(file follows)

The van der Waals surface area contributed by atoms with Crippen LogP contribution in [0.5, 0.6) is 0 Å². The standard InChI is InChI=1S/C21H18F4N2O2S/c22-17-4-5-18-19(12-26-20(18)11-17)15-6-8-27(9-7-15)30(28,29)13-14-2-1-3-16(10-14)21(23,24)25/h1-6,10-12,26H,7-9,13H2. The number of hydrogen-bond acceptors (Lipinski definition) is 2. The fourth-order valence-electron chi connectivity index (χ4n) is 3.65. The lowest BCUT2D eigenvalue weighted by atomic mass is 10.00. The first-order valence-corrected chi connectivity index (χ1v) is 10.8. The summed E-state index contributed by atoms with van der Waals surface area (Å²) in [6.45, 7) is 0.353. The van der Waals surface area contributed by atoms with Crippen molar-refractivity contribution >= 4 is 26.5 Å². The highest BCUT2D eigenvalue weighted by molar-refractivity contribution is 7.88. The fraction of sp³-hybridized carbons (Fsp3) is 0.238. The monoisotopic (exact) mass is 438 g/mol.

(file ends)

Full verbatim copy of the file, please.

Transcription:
The van der Waals surface area contributed by atoms with Crippen LogP contribution in [0.5, 0.6) is 0 Å². The standard InChI is InChI=1S/C21H18F4N2O2S/c22-17-4-5-18-19(12-26-20(18)11-17)15-6-8-27(9-7-15)30(28,29)13-14-2-1-3-16(10-14)21(23,24)25/h1-6,10-12,26H,7-9,13H2. The number of hydrogen-bond acceptors (Lipinski definition) is 2. The fourth-order valence-electron chi connectivity index (χ4n) is 3.65. The lowest BCUT2D eigenvalue weighted by atomic mass is 10.00. The first-order valence-corrected chi connectivity index (χ1v) is 10.8. The summed E-state index contributed by atoms with van der Waals surface area (Å²) in [6.45, 7) is 0.353. The van der Waals surface area contributed by atoms with Crippen molar-refractivity contribution >= 4 is 26.5 Å². The highest BCUT2D eigenvalue weighted by molar-refractivity contribution is 7.88. The fraction of sp³-hybridized carbons (Fsp3) is 0.238. The monoisotopic (exact) mass is 438 g/mol.